Much of the tree is used for other purposes too:- the bark for weaving and the seeds for roasting as snacks or for turning into a coffee-like substitute.

Commercial Baobab Products

Baobab Superfruit Powder (Aduna) (275g)
Baobab Superfruit Powder (Aduna) (275g laminated pouch pack).

Aduna™ offer a range of baobab fruit pulp powders where they have removed the seeds leaving the vitamin and mineral rich pulp which is dried and milled, to a powder for sprinkling on other foods or as an ingredient in baking and confectionary such as bars. Offerings include Baobab Super Fruit Powder in protective laminated cardboard cannisters  in 80g and 170g sizes, and a space saving laminated pouch size of 275g. The powder is 100% vegan, vegetarian and organic.


Chadare, F.J., Linnemann, A.R., Hounhouigan, J.D., Nout, M.J.R., Van Boekel, M.A.J.S. (2008) Baobab food products: A review on their composition and nutritional value. Crit. Rev. Food Sci. Nutr. 49(3) pp. 254-274

De Caluwé, E., Halamová, K., Van Damme, P. (2010) Adansonia digitata L. – A review of traditional uses, phytochemistry and pharmacology. Afrika Focus 23(1) pp. 11-15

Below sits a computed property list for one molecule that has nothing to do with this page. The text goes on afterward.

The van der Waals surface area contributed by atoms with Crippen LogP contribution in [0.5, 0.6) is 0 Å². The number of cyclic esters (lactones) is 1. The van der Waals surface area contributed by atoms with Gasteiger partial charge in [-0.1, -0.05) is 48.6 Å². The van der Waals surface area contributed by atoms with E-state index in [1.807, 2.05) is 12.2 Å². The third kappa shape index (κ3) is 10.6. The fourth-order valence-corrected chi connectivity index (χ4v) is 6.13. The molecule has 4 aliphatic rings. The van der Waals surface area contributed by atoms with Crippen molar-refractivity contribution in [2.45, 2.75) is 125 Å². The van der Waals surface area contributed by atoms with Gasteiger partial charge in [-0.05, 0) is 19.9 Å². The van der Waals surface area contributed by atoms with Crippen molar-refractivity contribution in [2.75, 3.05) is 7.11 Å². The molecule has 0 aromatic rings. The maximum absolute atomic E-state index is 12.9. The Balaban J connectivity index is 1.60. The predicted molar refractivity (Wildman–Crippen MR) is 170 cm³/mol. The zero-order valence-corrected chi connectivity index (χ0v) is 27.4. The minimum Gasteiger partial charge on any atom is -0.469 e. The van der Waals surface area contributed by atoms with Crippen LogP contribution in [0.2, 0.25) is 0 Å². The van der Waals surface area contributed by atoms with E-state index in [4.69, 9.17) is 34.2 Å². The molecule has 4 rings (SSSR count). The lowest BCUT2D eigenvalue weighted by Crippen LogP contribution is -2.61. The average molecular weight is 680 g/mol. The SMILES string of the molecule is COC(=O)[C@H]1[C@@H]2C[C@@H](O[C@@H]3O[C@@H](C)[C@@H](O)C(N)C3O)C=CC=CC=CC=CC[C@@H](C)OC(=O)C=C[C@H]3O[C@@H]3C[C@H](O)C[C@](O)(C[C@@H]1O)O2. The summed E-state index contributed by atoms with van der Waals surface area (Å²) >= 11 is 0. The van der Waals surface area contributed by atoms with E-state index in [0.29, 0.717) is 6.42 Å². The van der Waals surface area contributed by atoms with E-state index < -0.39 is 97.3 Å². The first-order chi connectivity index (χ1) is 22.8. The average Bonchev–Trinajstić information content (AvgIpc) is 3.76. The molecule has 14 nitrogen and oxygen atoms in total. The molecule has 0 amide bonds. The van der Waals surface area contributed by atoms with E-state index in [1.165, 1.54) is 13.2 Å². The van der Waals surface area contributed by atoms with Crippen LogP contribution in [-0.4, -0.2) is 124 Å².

Nicol, B.M. (1957) Ascorbic acid content of Baobab fruit. Nature 180 pp. 287 doi:10.1038/180287a0

Nour, A.A., Magboul, B.I., Kheiri, N.H. (1980) Chemical composition of baobab fruit (Adansonia digitata L.). Trop. Sci. 22(4) pp. 384-388

Osman, M. (2004) Chemical and Nutrient Analysis of Baobab (Adansonia digitata) Fruit and Seed Protein Solubility. Plant Foods for Human Nutr. 59 pp. 29-33

Salovaara, H., Gates, F., Tenkanen, M. (2007) Dietary Fibre components and functions. Wageningen Academic Publ.,The Netherlands. ISBN: 978-90-8686-019-7

Selvani, V.; Hudson, J.B. (2009) Multiple inflammatory and antiviral activities in Adansonia digitata (Baobab) leaves, fruits and seeds. J. Med. Plants Res. 3(8) pp. 576-582

Sidibe, M., Williams, J.T., (2002) Baobab, Adansonia digitata L. Fruits for the Future 4. Edt. Hughes, A., Haq, I. Smith, R.W. Int. Centre for Underutilised Crops. Univ. Southampton.

Yazzie, D., Vander Jagt, J., Pastuszyn, A., Okolo, A., Glew, R.H. (1994) The Amino Acid and Mineral Content of Baobab (Adansonia digitata L.) Leaves. J. Food Comp. Anal. 7(3) pp. 189-193

Original article: 5th December 2013; 1st Revision:  25th October 2016